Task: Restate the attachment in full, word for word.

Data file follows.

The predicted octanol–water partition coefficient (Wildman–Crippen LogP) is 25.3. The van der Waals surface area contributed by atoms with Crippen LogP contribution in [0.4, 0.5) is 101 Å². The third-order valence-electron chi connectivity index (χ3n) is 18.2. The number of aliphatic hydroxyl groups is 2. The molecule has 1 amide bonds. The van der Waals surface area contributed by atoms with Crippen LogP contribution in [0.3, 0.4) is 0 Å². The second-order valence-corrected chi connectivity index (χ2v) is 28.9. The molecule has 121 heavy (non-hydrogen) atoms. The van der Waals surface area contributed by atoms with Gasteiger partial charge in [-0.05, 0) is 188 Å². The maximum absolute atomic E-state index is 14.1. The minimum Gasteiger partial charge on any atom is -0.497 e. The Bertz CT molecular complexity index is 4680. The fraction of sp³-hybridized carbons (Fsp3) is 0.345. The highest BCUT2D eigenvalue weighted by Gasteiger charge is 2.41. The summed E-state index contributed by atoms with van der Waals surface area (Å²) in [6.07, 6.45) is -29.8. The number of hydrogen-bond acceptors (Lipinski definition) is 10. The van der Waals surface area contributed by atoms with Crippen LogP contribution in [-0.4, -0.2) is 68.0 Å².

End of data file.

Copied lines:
The predicted octanol–water partition coefficient (Wildman–Crippen LogP) is 25.3. The van der Waals surface area contributed by atoms with Crippen LogP contribution in [0.4, 0.5) is 101 Å². The third-order valence-electron chi connectivity index (χ3n) is 18.2. The number of aliphatic hydroxyl groups is 2. The molecule has 1 amide bonds. The van der Waals surface area contributed by atoms with Crippen LogP contribution in [0.3, 0.4) is 0 Å². The second-order valence-corrected chi connectivity index (χ2v) is 28.9. The molecule has 121 heavy (non-hydrogen) atoms. The van der Waals surface area contributed by atoms with Gasteiger partial charge in [-0.05, 0) is 188 Å². The maximum absolute atomic E-state index is 14.1. The minimum Gasteiger partial charge on any atom is -0.497 e. The Bertz CT molecular complexity index is 4680. The fraction of sp³-hybridized carbons (Fsp3) is 0.345. The highest BCUT2D eigenvalue weighted by Gasteiger charge is 2.41. The summed E-state index contributed by atoms with van der Waals surface area (Å²) in [6.07, 6.45) is -29.8. The number of hydrogen-bond acceptors (Lipinski definition) is 10. The van der Waals surface area contributed by atoms with Crippen LogP contribution in [-0.4, -0.2) is 68.0 Å².